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PostPosted: Sun Dec 12, 2010 10:02 am 
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Location: Republic of Ireland
Help :!: :!: I really am in dire straits. I'm moving up from a point & shoot & have been looking at all the reviews for a good dslr but the more reviews I read the more confused I get so much so that I can't even decide on a brand now. My requirements I think are straight forward, I want to take all types of shots from portrait to sports shots to landscape. Preferably an all in one that can also provide good video & something that is quite important value for money, I don't want a camera that will cost me a fortune if I want to buy a new lens. If anybody has any good suggestions I would be very grateful. :?: :?: :?:


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PostPosted: Sun Dec 12, 2010 10:57 am 
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I can think of worse dire straits for a person to be in other than being confused over which DSLR to buy...

ALL contemporary DSLRs will suit your basic general needs.

1. Go to a shop and try the Nikon D3100, Canon 550D, Pentax kr, and whatever Sony has in their recent entry range.
2. Choose the one you enjoy using the most

If you're upgrading from P&S cameras, then no need to worry about lenses for now. Besides, no manufacturer has an ideal range/cost of lenses.

This may initially seem like an oversimplification. But once you finally get your camera and start shooting after spending months agonizing over what to buy, it will all make sense.

If you have the money ready, then don't waste too much time with swings and roundabouts.

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PostPosted: Sun Dec 12, 2010 12:20 pm 
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Look at the Buyers Guide that Gordon made.

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PostPosted: Sat Dec 18, 2010 11:20 pm 
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I didn't mean to make is so dramatic by saying dire straits, but what I do mean is the more choice out there the more difficult it is to make my mind up. The camera I am giving serious consideration to is the Nikon D5000, does anybody have any experience with this camera or have an opinion on the Nikon in general. I have read Gordan's review on this camera & that is swaying me twards getting it. :D

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PostPosted: Sun Dec 19, 2010 12:11 am 
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Get into a camera shop and handle the camera personally. That will seal the deal for you. The D5000 is as good an entry camera as any these days -- although arguably it really isn't the Nikon entry DSLR -- the D3100 is. Nevertheless, it's got some good things going for it. Any reason you aren't considering a Canon T2i? Pretty much par with the Nikon -- but what the Canon has in its corner is a fuller set of features over the Nikon. The Nikon brings a more solid feeling build, imo.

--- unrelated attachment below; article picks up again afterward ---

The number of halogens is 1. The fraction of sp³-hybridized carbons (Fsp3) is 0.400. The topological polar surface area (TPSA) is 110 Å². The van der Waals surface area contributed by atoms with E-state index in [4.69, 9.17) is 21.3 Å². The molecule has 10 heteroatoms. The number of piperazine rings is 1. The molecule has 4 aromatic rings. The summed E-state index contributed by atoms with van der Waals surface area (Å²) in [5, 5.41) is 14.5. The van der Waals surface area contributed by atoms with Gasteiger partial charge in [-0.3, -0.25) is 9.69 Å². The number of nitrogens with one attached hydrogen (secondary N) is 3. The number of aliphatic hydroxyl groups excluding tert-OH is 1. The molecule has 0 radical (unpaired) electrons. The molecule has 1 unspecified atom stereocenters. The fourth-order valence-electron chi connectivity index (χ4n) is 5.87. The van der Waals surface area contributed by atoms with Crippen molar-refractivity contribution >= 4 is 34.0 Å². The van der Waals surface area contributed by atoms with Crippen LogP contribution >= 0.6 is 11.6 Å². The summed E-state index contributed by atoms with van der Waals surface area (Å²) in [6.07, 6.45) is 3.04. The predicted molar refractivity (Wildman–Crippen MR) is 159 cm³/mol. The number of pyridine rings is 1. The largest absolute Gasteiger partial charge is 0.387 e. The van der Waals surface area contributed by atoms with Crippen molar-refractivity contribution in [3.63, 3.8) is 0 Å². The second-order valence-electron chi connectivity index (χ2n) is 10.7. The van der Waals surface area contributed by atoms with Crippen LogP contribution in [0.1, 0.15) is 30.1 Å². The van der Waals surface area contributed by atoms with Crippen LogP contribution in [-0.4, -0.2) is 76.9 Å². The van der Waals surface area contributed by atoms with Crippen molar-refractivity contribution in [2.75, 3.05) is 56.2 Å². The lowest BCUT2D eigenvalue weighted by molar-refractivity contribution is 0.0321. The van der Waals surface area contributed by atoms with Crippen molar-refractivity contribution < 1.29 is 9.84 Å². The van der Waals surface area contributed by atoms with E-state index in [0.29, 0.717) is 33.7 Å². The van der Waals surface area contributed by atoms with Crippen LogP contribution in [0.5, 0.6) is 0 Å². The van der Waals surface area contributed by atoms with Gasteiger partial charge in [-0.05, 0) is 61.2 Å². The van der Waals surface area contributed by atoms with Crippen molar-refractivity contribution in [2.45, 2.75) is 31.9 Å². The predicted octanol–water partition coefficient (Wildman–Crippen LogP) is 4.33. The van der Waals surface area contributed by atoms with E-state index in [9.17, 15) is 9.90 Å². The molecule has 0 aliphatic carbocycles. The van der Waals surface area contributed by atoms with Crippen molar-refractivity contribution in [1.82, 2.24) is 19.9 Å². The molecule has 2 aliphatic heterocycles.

Or -- you may want to look at what Sony offers -- or Pentax -- all entry DSLRs are pretty much equally good nowadays.

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PostPosted: Fri Dec 31, 2010 9:02 pm 
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Hi there, I just sold my Canon gear and purchased a Pentax Kx twin lens kit of a web site. In a very short word.....WOW !!!!!

Admittedly I liked the Canon operating system, but the jpeg results straight out of the Pentax are just outstanding. I too have done a lot of research and looked at a lot of sites.

Here's a good one to look at: Snapsort. They rate camera's against each other. The Pentax products regularly show very well against everyone in image quality, colour depth and dynamic range. The ones who come close generally in those areas are Nikon. Even the latest Canon 550d with very good video, does not quite compete with the Kx on what I stated above.

The Pentax also have a few little nifty tricks like built in HDR, a few filters, which my old 450d did not have. I also think the 18-55 kit lens on the Canon is the biggest piece of @#%! around. The images were so soft.

Canon are a company that produces good cameras, but def no better than anyone else now and in the entry level area, there are better products sorry. So recommend people to look past the 'big name' thing and have a look at others.

Having not used pentax before, I bonded with this camera straight away. One big issue with them as a brand is they are hard to find in shops, to have a play with.....but be patient, it was well worth the wait.


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PostPosted: Sat Jan 01, 2011 3:12 pm 
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I have to agree that the Pentax offerings of late are very, very good. Nice to see someone moving away from Canikon to one of the more niche players.

I cut my teeth on a pentax film SLR when I first started into photography. It was the only 35mm which my high school's camera club had access to. It was a real trooper.